The Obama Adminitration’s announcement a while back to “streamline” the permitting process for 7 major electricity transmission lines in an effort to “create jobs” and promote wind energy is problematic. While the projects would benefit proposed wind farms, the fact is that existing coal-fired and nuclear power plant infrastructure appear to be the big winners. And at least two of the projects get to charge consumers hundreds of millions of dollars in rate incentives authorized by the Energy Policy Act of 2005 under the expectation that investors needed the extra money because of the implicit difficulty in getting the necessary approval to build.
A recent analysis by Roger Bezdek in the February 2012 issue of Public Utilities Fortnightly argues that new transmission needs to link proposed new large scale, centralized renewable energy projects (mandated through a proposed federal Renewable Energy Standard, under Bezdek’s assumptions) “could enable expansion of coal-fired generation by the equivalent of about 30 new coal plants by 2020,” mainly because the added transmission, coupled with coal’s continued price advantage, will make more existing coal capacity available, since “utilization of the existing coal fleet is currently about 72 to 74 percent. However, this can be increased to about 85 percent if there’s enough transmission to transmit the added coal generation to the load at nights and weekends.” Now, Bezdek’s analysis is not specifically applied to the “fast-tracked” 7 transmission projects, but you get the idea.
For a swirling debate that often pits the Chamber of Commerce and multinational corporations against Obama on regulations, it seems strange that Obama’s proposed gutting of transmission siting regulations has received a collective yawn from environmentalists and many in the pro-regulation community. These days it appears as though Obama governs through press release, wrapping any initiative with “jobs” or “green energy” no matter how tenuous the claim. Touting transmission line projects as vehicles to “create jobs” is not efficient, and a close analysis of the transmission lines clearly show that coal-burning power plants will be the big winners.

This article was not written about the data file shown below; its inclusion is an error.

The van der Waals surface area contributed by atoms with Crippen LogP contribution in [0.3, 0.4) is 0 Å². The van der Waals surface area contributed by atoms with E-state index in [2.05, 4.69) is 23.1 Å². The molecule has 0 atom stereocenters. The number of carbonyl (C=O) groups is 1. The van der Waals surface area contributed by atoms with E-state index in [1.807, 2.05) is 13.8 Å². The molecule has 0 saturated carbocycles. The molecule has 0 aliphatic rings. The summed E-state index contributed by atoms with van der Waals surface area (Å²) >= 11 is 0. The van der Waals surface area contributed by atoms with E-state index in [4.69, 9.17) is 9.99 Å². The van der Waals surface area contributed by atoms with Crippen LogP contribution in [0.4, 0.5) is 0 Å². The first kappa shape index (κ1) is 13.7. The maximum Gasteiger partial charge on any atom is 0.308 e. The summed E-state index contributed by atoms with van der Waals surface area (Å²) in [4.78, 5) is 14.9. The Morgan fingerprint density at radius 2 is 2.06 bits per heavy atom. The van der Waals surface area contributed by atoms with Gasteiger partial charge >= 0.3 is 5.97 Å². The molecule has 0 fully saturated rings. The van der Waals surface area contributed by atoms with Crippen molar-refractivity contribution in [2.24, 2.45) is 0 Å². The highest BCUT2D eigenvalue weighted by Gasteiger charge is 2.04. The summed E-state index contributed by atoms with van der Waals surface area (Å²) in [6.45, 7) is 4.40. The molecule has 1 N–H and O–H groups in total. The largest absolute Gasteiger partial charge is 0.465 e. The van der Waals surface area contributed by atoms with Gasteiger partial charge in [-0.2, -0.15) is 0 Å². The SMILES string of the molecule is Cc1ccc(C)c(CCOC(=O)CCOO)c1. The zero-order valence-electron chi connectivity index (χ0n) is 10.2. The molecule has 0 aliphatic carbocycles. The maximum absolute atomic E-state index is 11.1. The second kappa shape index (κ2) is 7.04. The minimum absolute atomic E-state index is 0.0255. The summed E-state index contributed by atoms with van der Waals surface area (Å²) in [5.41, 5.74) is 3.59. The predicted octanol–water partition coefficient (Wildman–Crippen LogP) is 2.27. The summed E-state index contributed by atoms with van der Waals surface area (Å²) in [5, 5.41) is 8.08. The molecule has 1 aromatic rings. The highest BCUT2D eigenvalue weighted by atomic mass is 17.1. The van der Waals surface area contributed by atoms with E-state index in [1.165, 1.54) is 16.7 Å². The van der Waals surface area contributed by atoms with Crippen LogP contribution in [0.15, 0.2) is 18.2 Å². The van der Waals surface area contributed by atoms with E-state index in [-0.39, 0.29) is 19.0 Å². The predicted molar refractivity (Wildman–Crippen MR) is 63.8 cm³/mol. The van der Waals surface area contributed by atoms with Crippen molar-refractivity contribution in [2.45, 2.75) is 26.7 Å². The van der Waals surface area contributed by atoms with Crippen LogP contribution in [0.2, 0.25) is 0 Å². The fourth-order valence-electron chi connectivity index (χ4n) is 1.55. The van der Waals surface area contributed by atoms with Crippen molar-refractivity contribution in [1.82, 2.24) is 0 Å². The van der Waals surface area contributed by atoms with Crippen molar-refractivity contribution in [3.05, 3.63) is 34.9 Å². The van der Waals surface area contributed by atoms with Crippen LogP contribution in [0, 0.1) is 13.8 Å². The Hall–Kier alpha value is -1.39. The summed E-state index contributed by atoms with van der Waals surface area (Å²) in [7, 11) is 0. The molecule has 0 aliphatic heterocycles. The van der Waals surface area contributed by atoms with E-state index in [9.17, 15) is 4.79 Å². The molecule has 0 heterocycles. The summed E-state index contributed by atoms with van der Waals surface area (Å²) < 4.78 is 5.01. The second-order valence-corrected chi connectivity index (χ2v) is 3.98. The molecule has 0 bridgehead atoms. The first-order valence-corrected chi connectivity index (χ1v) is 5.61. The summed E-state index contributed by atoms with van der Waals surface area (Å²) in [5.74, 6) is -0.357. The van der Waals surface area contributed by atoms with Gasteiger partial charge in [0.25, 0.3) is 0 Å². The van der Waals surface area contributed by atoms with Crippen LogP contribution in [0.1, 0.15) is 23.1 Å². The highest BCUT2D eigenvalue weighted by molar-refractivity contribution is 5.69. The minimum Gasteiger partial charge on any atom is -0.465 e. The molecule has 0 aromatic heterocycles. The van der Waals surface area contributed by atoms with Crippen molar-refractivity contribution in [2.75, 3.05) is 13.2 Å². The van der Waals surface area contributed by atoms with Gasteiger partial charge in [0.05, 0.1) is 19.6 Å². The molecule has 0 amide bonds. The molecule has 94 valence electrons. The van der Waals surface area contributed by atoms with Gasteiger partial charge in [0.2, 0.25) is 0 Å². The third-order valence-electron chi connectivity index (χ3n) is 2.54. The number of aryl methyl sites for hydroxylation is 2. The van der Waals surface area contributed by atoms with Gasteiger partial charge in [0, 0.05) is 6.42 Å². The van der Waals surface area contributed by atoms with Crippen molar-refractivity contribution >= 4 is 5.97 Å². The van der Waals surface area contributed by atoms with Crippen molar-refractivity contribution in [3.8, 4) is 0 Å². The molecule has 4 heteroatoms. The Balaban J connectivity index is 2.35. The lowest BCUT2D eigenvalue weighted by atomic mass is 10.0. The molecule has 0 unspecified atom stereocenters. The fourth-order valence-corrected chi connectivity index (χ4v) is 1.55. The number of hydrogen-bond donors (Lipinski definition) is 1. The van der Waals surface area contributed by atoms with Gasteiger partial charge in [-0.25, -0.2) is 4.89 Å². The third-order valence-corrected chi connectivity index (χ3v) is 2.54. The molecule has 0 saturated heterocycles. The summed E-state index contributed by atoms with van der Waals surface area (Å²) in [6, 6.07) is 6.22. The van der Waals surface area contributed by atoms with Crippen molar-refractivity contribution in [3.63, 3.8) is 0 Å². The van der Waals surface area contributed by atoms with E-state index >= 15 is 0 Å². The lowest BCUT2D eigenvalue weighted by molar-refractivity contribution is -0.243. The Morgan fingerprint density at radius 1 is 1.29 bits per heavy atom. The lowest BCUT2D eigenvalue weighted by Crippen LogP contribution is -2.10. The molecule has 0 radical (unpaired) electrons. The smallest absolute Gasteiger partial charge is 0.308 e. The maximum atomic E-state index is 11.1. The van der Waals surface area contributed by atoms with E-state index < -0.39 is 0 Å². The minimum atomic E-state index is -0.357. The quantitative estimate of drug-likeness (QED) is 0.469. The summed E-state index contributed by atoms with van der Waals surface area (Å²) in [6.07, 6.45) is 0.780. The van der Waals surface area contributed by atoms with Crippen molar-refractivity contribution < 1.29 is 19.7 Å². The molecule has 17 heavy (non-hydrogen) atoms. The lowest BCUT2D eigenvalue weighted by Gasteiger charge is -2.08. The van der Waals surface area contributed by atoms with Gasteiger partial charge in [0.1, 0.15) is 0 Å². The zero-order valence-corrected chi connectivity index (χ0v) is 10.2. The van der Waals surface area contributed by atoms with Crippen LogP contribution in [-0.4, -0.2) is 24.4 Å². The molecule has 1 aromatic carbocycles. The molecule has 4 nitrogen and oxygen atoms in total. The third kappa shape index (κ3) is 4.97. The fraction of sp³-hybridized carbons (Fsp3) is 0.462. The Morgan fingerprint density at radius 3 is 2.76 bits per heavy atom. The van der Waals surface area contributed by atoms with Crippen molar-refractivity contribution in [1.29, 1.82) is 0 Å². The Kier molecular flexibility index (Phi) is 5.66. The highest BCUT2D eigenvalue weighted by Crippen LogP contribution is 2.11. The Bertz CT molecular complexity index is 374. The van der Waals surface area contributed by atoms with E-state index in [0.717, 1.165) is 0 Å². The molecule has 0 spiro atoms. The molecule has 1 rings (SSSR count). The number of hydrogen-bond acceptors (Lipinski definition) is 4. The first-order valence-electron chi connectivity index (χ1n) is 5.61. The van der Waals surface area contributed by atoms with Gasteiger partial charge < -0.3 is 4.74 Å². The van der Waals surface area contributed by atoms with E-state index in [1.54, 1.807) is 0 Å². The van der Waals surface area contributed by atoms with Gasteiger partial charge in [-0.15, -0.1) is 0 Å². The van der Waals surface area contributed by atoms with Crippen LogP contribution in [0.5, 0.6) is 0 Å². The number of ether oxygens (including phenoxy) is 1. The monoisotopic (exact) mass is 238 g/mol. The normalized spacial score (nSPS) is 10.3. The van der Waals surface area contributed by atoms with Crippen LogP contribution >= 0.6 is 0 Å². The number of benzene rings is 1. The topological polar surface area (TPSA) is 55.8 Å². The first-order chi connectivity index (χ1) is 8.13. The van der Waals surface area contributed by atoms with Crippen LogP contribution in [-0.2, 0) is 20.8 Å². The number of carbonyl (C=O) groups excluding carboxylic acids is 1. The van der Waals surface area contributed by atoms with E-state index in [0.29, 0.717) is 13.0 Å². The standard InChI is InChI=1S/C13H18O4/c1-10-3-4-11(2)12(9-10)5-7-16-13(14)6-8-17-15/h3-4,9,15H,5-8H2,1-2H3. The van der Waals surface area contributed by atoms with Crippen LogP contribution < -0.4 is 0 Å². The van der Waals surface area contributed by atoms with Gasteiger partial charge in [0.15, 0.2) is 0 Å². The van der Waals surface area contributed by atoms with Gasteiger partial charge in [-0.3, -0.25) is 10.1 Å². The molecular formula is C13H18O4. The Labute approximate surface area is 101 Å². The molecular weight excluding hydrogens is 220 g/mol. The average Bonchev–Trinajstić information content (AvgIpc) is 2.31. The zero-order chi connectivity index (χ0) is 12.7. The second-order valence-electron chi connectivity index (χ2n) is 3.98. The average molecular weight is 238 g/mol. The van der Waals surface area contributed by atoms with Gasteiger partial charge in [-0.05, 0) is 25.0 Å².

Siting towering, multi-state transmission lines has been the traditional job of states. But with NIMBYism giving rise to NOPE (Not on Planet Earth) – due mainly to millions of new people now living in broad swaths of These United States where once only cows and tumbleweeds reigned, as evidenced by an increase of population density of 105% between 1950 and 2010 (from 42.6 people per sq mile to 87.4), it can get awfully difficult for corporations to build large projects sometimes. Not that that’s a bad thing. Unlike China, which can forcibly remove 1.3 million people to make way for giant energy projects at the drop of a hat, here in America we have the 5th Amendment protecting us.
In contrast, we ought to be focusing on YIMBY (Yes In My Backyard!) microgrid projects serving rooftop solar.
The Energy Policy Act of 2005 supposedly granted the Federal Energy Regulatory Commisison (FERC) new “backstop” authority to site transmission lines, in Section 1221, but only if states “withheld approval for more than one year.” But in 2009 the 4th Circuit rejected FERC’s interpretation of this authority. Courts also struck down FERC’s Section 368 authority to establish National Interest Electric Transmission Corridors that would have usurped existing state authority. However futile FERC’s efforts have been, Section 1221 of EPAct 2005 designated the Department of Energy as the “lead agency for purposes of coordinating” transmission projects on Federal lands. And it is this Section 1221 authority that Obama is utilizing with these 7 projects, as all cross major chunks of the public’s land.